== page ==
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declare ISR to be weak

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Is there any way to make an ISR weak so that it can be overridden by user code?

The problem I have is that in the Energia core I have a set of timer ISR's that are used for PWM. I would like to make those weak so that a library can declare the same ISR which would then override the ISR in the core.

Without this I am getting the "multiple definition of `__isr_XX'" as one would expect.

 

Thanks a bunch!

 

Robert

 

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I don't think __isr_XX is defined. It is in the crt0 object that gets linked in. As far as I can see __isr_XX is not visible at compile time.

#if defined __isr_53
#undef __isr_53
#error "__isr_53_is defined"
#endif
The above does not generate a compilation error.
 
Thanks for brainstorming with me on this though!

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You don't really need a separate declaration in a header; it should be enough to put __attribute__((__weak__)) on the definition of the function. I do this sort of thing in my Cortex-M infrastructure. If you do have both, it may be necessary that they be consistent.

 

For mspgcc, the compiler detects that the function has an __interrupt__ attribute and adds a second name to the assembly source which corresponds to the name crt0 is looking for, with the value being the address of the handler. crt0 in turn has a weak definition for that symbol that resolves to the default handler, so you do need to be careful about ordering your object files so the right definition is found first.

 

You can also do something like the following, so you could make the PWM interrupt implementation available in a function named (e.g.) PWM_handler, then select which timer interrupt invokes it in an application-specific implementation file. You might need to use the actual symbol name __irq_# for this to work.

/* Provide a weak alias that will resolve to the unlimitedstack
 * implementation in the case where _sbrk() is requested.  This
 * matches the nosys behavior of newlib. */
void * _sbrk (ptrdiff_t increment) __attribute__((__weak__,__alias__("_bspacm_sbrk_unlimitedstack")));

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It would be nice to have this on the LM4F version of Energia as well.

I have been porting a library that needs a Timer.

I thought having weak timer handlers that I could just override would be handier than having to use IntRegister

 

For the weak handling there one can just use the examples provided by CMSIS.

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Thanks for the feedback @@pabigot and thanks Rick for getting this further along.

 

I thought I had overcome the issue by placing the declaration in a header file. I was looking at the wrong elf file so the issue remains. Below is what I tried:

 

1: Attribute the function declaration like below.

void TA0_CCR_updater() __attribute__((interrupt(TIMER0_A0_VECTOR),__weak__));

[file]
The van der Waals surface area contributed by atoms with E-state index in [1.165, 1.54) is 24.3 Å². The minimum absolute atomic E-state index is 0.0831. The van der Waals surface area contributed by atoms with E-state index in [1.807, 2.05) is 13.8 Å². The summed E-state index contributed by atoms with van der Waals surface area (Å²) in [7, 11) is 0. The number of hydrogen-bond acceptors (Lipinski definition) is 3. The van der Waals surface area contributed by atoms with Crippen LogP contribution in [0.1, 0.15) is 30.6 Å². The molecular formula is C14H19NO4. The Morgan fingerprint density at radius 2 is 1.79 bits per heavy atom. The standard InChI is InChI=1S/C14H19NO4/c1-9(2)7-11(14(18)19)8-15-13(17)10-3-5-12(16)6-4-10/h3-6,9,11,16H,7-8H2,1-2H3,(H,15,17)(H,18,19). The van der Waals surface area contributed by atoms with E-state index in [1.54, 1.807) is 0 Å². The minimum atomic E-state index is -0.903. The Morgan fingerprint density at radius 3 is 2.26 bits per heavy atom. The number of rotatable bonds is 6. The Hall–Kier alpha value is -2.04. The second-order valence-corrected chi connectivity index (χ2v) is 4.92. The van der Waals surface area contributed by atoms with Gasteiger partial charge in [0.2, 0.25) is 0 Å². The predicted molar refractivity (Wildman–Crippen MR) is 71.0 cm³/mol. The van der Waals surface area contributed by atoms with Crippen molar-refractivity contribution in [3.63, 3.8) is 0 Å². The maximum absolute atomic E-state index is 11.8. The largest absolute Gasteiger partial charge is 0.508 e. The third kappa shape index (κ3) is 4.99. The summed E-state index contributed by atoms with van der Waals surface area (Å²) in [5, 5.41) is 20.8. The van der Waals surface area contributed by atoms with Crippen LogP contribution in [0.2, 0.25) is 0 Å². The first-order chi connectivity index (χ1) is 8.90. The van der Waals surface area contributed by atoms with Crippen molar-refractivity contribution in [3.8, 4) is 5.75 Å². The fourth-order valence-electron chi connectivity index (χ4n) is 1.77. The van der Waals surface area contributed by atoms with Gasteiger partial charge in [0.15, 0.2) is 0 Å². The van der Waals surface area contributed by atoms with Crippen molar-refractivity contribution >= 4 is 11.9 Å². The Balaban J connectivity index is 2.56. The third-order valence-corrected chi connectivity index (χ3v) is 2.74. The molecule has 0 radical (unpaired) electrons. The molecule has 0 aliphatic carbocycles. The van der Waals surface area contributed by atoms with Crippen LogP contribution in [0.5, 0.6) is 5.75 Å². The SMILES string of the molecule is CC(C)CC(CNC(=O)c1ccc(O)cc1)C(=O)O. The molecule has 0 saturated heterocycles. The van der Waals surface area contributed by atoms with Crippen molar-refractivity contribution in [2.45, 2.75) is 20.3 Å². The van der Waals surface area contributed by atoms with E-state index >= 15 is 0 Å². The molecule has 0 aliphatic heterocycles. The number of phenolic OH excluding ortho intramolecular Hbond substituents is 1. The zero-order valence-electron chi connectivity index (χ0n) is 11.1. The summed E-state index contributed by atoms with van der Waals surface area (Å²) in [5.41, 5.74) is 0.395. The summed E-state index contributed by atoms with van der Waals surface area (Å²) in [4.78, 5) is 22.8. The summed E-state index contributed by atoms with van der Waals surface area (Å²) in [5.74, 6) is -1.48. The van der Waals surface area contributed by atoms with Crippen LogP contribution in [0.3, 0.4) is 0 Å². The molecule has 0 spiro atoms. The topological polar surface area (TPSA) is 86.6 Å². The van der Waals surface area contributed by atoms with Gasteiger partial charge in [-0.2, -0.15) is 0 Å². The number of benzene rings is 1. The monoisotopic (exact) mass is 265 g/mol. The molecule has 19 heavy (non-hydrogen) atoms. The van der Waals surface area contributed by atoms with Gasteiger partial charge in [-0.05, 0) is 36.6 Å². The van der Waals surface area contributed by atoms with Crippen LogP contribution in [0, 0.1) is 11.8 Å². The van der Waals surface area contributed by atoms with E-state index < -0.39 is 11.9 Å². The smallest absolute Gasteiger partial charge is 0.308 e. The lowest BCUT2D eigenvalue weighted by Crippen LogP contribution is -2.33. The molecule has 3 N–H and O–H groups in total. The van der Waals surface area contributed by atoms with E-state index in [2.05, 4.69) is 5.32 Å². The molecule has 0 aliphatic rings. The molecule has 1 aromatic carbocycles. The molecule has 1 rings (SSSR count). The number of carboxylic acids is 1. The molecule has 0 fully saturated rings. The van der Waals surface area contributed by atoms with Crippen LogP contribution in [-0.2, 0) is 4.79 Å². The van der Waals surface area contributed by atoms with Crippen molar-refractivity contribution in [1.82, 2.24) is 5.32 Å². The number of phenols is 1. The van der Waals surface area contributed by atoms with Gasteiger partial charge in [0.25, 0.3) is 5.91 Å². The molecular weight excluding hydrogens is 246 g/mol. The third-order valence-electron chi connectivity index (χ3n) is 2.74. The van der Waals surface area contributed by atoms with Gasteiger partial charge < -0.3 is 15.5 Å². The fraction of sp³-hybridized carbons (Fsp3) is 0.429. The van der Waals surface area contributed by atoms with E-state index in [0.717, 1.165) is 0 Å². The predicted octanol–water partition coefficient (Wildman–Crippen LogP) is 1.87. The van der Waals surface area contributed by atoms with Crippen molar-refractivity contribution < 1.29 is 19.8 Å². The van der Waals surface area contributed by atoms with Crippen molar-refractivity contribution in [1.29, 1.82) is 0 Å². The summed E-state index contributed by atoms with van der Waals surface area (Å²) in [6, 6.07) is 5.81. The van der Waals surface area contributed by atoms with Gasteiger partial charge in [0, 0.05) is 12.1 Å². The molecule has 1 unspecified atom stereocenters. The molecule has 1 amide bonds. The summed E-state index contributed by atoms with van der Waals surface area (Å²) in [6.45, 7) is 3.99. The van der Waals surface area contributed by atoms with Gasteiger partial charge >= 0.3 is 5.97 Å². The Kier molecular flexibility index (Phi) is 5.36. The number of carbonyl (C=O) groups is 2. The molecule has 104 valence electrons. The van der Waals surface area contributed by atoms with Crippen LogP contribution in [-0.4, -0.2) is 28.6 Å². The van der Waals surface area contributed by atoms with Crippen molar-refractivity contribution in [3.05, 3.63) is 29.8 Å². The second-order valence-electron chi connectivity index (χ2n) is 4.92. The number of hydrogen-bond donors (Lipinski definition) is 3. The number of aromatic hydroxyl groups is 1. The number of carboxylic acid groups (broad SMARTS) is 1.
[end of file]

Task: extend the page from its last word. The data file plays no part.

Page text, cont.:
2: Attribute the function definition like below:

__attribute__((interrupt(TIMER0_A0_VECTOR),__weak__))
void TA0_CCR_updater()
{
  /* ... */
}

3: Also tried with replacing __weak__ with weak.

 

All these attempts still result in multiple definition of `__isr_53'.

 

The weak attributed function is in an archive (core.a) and the user library function is in an object file. The linker order is user files and then the core archive file.

 

I also tried working with the __alias__ attribute but this is a beyond my knowledge of how the internals work and what to place where.

 

Any further insight / help would be greatly appreciated!

 

Robert

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I suspect that as long as the __interrupt__ attribute is used mspgcc will generate a non-weak global symbol corresponding to the specific interrupt. The only solution that comes immediately to mind is to not provide that attribute, but instead use the alias syntax with the required specific symbol, which would be something like:

void TA0_CCR_updater () { }
#if TIMER0_A0_VECTOR == 0x6A
void __isr_53 (void) __attribute__((__weak__, __alias__("TA0_CCR_updater")));
#elif TIMER0_A0_VECTOR == 0x60
void __isr_48 (void) __attribute__((__weak__, __alias__("TA0_CCR_updater")));
#else
...
#endif
The ISR number should be the vector number divided by 2; I don't remember that there are exceptions to that rule.

 

I believe this should go into an implementation file; compile with -S and look at the generated code to ensure the weak and alias declarations are present. The assembly directives will look something like this:

        .weak   __isr_53
        .set    __isr_53,TA0_CCR_updater

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@@pabigot thanks for the pointer! I gave this a try and I am indeed seeing the .set and I end up with my __isr_53.

However There must be something else that the __interrupt__ attribute is doing to it since the function is missing the reti and instead it has a ret. See objdump output below:

 

Function with __attribute__((interrupt(TIMER0_A0_VECTOR)))